Martin: Sure, but it's not on this floor. It’s somewhere else. Those records cannot physically exist anywhere but on their floor. Unless you made millions of copies. But then again, navigating through that much redundancy would practically defeat the whole purpose of creating such a place like this in the first place.

Frederick: I see what you mean. But when materials do appear in two different places, it can get confusing. Like we just saw with Medieval philosophy.

Martin: But how confusing is that, really? Do you think the way medieval philosophy is organized here is a huge blunder by the librarians?

Frederick: What else could it be?

Martin: Well, first of all, consider the library as a whole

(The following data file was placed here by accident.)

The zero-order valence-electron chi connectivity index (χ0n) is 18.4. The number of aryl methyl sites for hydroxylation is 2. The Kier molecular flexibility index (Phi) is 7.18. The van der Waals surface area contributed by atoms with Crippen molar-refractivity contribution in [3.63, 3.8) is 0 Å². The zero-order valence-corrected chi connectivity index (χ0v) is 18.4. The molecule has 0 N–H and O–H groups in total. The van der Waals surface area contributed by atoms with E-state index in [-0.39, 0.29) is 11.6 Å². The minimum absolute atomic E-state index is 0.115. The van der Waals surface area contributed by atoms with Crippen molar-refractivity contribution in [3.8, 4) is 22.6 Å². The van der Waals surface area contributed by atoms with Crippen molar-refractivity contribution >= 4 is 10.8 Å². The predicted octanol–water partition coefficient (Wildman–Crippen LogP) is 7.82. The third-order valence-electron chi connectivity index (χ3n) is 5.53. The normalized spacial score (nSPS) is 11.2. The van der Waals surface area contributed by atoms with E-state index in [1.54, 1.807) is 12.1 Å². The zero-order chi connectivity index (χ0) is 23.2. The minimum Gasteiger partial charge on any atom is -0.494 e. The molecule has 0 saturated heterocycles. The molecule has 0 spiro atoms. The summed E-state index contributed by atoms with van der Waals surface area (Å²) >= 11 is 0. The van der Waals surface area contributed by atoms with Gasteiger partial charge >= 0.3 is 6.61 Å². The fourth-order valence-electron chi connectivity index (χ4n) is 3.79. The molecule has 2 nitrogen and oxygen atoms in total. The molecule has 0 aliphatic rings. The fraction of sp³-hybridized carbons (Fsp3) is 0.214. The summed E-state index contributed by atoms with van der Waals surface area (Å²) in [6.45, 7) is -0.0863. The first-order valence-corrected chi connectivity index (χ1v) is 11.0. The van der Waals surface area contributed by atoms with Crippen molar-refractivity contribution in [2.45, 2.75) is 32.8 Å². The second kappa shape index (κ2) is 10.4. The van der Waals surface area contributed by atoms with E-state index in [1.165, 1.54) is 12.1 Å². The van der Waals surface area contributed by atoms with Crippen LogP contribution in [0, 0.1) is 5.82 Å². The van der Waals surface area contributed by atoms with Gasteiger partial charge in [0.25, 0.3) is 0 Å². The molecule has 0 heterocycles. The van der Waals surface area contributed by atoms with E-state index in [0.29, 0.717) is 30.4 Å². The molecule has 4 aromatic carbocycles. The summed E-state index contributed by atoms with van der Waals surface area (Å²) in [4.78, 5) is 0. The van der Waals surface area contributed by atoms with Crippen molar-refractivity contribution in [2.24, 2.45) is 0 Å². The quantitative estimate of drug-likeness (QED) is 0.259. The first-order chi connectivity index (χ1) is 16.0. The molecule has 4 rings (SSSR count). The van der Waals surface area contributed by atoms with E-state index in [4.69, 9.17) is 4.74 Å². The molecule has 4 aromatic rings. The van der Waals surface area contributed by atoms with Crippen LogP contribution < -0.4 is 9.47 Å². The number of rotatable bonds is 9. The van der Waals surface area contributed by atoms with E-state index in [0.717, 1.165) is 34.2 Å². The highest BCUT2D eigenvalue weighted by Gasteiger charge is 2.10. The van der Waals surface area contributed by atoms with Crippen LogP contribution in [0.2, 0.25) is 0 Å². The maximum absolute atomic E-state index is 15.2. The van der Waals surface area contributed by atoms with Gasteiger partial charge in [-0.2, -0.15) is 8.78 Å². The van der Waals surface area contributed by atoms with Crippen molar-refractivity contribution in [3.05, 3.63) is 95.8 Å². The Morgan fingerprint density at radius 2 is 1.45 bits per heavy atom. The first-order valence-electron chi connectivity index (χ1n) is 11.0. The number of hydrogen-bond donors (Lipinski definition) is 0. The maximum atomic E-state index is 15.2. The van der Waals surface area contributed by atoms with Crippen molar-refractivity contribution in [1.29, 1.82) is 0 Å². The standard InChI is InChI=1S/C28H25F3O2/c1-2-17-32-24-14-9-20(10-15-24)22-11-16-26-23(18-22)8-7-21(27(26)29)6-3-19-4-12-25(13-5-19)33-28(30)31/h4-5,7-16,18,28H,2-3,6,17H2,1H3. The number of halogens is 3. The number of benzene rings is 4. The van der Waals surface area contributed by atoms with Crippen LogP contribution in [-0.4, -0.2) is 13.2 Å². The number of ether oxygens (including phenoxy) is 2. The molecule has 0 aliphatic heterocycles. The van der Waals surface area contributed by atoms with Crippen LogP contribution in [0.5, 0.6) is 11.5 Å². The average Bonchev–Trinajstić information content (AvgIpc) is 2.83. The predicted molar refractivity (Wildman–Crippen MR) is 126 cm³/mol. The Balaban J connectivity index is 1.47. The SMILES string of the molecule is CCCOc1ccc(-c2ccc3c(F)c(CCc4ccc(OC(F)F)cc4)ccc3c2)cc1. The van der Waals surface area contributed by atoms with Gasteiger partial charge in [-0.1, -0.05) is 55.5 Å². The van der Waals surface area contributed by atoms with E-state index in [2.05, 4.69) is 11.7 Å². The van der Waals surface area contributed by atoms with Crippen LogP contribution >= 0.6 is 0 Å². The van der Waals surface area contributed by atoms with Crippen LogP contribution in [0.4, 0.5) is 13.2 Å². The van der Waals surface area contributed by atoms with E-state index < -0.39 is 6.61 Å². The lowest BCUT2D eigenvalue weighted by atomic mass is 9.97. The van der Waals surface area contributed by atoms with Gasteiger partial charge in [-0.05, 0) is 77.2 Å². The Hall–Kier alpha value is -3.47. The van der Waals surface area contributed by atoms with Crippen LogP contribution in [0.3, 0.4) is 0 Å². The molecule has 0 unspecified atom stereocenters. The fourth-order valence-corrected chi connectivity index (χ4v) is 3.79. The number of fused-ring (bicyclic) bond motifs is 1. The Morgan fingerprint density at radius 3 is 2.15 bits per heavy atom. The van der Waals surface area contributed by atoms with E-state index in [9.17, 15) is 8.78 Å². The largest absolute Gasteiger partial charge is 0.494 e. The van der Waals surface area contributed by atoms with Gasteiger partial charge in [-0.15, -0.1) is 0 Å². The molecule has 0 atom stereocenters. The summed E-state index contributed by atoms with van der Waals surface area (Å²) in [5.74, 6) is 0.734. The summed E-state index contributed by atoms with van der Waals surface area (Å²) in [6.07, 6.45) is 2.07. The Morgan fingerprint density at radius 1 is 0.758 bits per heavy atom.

Frederick: Its a building.

Martin: It has four floors.

Frederick: Yes.

Martin: And different sections of shelves, so that they appear as separate entities.

Frederick: Sure.

Martin: And individual bookshelves.

Frederick: Sure.

Martin: Then the levels of shelves on those shelves.

Frederick: Indeed.

Martin: Now consider that this whole section of bookshelves, clearly dedicated primarily to philosophy. Medieval philosophy shows up in slightly different areas of this row of bookshelves.

Frederick: I think I see what you’re getting at. Similar items are placed in different areas, but they’re still in a common place, namely, the fourth floor in this row of shelves.

Martin: Even with your Nietzsche and Dostoevsky comparison. The two authors both appear on this floor, which means to some degree they’re more related than something that appears on another floor.